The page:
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View Full Version : When will the VLT telescopes combine?



Padawan
2004-Apr-07, 12:48 PM
i've read several times that the four VLT telescopes are able to "combine" and work as one single bad-*** telescope, but i havent heard them doing so yet, does anyone know what plans ESO has for these telescopes? Will the full potential of these giants ever be used?

ngc3314
2004-Apr-07, 01:59 PM
i've read several times that the four VLT telescopes are able to "combine" and work as one single bad-[bad word deleted] telescope, but i havent heard them doing so yet, does anyone know what plans ESO has for these telescopes? Will the full potential of these giants ever be used?

They have already been used pairwise (both with two of the 8.2m "unit telescopes" and with smaller mirror-fed 35cm optics) for a few observations - for example, see
http://www.eso.org/outreach/press-rel/pr-2003/pr-17-03.html

They report recent installation of the beam combiner, a key bit of optics to bring all the beams together for interference.

In looking ahead, you'll see a lot more exciting results than actual images. With such a small number of interferometer baselines, an actual image can still be somewhat ugly-looking; radio astronomy has been refining algorithms for this for decades which will help, but be aware the the information content is somewhat limited. However, this is great stuff for sizes and shapes of stars and even inner regions of active galactic nuclei, resolving close small groups of objects, and so on. Keep an eye out as well for results of the Keck interferometer and the CHARA array at Mt. Wilson, both of these and the VLTI have been coming into science operation over the last few years. One of the coolest results so far is the very flattened shape of Altair, which must be seen both equator-on (as had been surmised from its very broad spectral lines) and rotating not very far below its breakup velocity. This was done with the Palomar Testbed Interferometer:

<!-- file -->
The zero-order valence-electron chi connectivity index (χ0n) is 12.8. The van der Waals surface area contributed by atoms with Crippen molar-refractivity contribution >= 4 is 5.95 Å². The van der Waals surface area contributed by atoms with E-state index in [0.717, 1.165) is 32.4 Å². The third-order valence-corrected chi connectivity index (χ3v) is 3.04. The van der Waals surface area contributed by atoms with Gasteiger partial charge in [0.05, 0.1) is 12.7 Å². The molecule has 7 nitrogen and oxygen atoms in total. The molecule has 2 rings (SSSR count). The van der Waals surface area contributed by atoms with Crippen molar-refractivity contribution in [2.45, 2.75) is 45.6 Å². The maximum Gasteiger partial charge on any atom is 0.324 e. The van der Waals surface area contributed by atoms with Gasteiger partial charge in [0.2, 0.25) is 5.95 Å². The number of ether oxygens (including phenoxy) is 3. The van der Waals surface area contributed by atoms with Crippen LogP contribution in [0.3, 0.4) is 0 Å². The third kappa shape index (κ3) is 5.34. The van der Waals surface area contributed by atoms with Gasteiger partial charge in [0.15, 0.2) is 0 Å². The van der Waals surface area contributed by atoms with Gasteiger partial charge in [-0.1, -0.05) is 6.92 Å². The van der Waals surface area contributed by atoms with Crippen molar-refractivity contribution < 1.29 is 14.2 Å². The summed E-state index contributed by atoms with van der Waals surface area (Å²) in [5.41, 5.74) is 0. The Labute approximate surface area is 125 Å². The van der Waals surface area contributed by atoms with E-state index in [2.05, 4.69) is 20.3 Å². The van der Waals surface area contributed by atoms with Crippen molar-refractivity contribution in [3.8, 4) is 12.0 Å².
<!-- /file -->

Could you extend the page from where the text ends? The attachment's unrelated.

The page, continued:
http://www.eso.org/outreach/press-rel/pr-2003/pr-14-03.html

Padawan
2004-Apr-07, 02:29 PM
Thank you very much for this info, i'm really excited about what results we can get from this kinda use of the telescopes. i wonder what they will see if they point their equipment to Betelgeuse or Eta Carinae

Andromeda321
2004-Apr-07, 05:41 PM
For what it's worth the Very Long Baseline Array (http://www.aoc.nrao.edu/vlba/html/vlbahome/genpublic.html) has been up and running for years. It stretches from Hawaii to the Virgin Islands.

Kaptain K
2004-Apr-07, 07:04 PM
For what it's worth the Very Long Baseline Array (http://www.aoc.nrao.edu/vlba/html/vlbahome/genpublic.html) has been up and running for years. It stretches from Hawaii to the Virgin Islands.
That's radio astronomy. We're discussing optical interferometry here.

Andromeda321
2004-Apr-08, 12:23 AM
Yes, hence the "for what it's worth" bit. Because despite it all I think an array that stretches accross a few thousand miles is still very impressive. And it was kinda related.

Kullat Nunu
2004-Apr-08, 08:52 AM
Thank you very much for this info, i'm really excited about what results we can get from this kinda use of the telescopes. i wonder what they will see if they point their equipment to Betelgeuse or Eta Carinae

Well, Eta Carinae has already been observed with the VLTI.
Very interesting results can be found here (http://www.eso.org/outreach/press-rel/pr-2003/pr-31-03.html).

Gerbil94
2004-Apr-08, 02:53 PM
Thank you very much for this info, i'm really excited about what results we can get from this kinda use of the telescopes. i wonder what they will see if they point their equipment to Betelgeuse or Eta Carinae

COAST (http://www.mrao.cam.ac.uk/telescopes/coast/) has been used on Betelgeuse and Capella.

JohnOwens
2004-Apr-08, 05:57 PM
COAST (http://www.mrao.cam.ac.uk/telescopes/coast/) has been used on Betelgeuse and Capella.
Fixed URL; no quotes inside the [ url= ] tag.